Before entering into a forbearance agreement, the prudent lender will conduct a thorough due diligence review. The location and financial condition of each non-lender party should be re-examined. A lender should verify that all financial covenants and ratios are in compliance (excepting, of course, non-compliant covenants and ratios set forth as defaults in the forbearance agreement). A lender should obtain new tax, lien, and judgment searches against the borrower and guarantors, and, if anything adverse is identified, take appropriate steps to remove or mitigate risks thus raised. The lender should conduct an on-site audit of all collateral to verify existence and location. The lien search should confirm the priority and extent of the lender’s security interest in the collateral. If the collateral is real property, the title insurance should be updated (i.e., “date down”) to ensure no adverse liens or encumbrances exist.

Four Things a Loan Forbearance Agreement Should Contain

A well-drafted loan forbearance agreement will contain a number of key provisions.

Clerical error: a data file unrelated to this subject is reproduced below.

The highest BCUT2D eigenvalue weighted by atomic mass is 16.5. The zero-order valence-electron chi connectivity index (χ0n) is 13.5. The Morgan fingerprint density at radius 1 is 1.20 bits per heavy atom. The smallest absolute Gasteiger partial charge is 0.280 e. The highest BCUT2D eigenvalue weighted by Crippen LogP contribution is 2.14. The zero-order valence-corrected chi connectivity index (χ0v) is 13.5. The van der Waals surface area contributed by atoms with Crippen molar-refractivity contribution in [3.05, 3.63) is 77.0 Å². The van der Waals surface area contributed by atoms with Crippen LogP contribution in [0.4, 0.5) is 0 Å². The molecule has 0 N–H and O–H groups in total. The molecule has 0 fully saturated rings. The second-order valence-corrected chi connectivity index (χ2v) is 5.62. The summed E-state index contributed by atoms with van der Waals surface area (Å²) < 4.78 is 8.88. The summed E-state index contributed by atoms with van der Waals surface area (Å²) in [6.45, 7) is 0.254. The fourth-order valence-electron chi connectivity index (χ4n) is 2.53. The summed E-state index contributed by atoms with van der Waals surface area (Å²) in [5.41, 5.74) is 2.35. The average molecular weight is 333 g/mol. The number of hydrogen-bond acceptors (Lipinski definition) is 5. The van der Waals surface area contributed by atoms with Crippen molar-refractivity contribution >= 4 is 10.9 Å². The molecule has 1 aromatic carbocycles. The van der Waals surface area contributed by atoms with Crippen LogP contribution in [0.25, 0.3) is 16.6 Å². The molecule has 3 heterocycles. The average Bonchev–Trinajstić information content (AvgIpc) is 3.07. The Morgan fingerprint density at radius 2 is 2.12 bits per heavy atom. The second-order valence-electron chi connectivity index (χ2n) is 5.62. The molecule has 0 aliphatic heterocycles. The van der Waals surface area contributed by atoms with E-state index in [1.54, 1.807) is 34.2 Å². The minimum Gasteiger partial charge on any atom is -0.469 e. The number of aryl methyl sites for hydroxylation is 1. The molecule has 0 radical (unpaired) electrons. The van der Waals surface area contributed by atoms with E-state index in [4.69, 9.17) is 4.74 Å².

First, the agreement must recite with specificity the indebtedness owed and all of the defaults that the borrower and the guarantors have committed. The recitation should include both monetary and non-monetary defaults. In many ways, this aspect of the forbearance agreement is tantamount to a borrower’s confession of judgment. The agreement should provide that:

(a) the borrower and guarantors admit to their defaults;

(b) the borrower and the guarantors have no defense against full payment of the indebtedness;

(c) there is no material issue of fact as to the fact of such defaults; and

(d) summary judgment against the borrower and guarantors in the amount of the unpaid indebtedness is warranted and appropriate.

A fundamental premise of the bargain in a loan forbearance agreement is that, should the borrower fail to live up to its obligations under the forbearance agreement, it is reasonable for the lender to have no further delays (or other significant costs) in obtaining the necessary judgment against the borrower and guarantors.

Second, the loan forbearance agreement should state that the lender’s forbearance is conditioned upon, among other things, the borrower and guarantors strictly observing and performing all of their obligations under the loan agreements (other than those relating to the enumerated defaults). Any new default under the loan agreements must constitute a default of the forbearance agreement, which would give the lender the right to terminate its forbearance.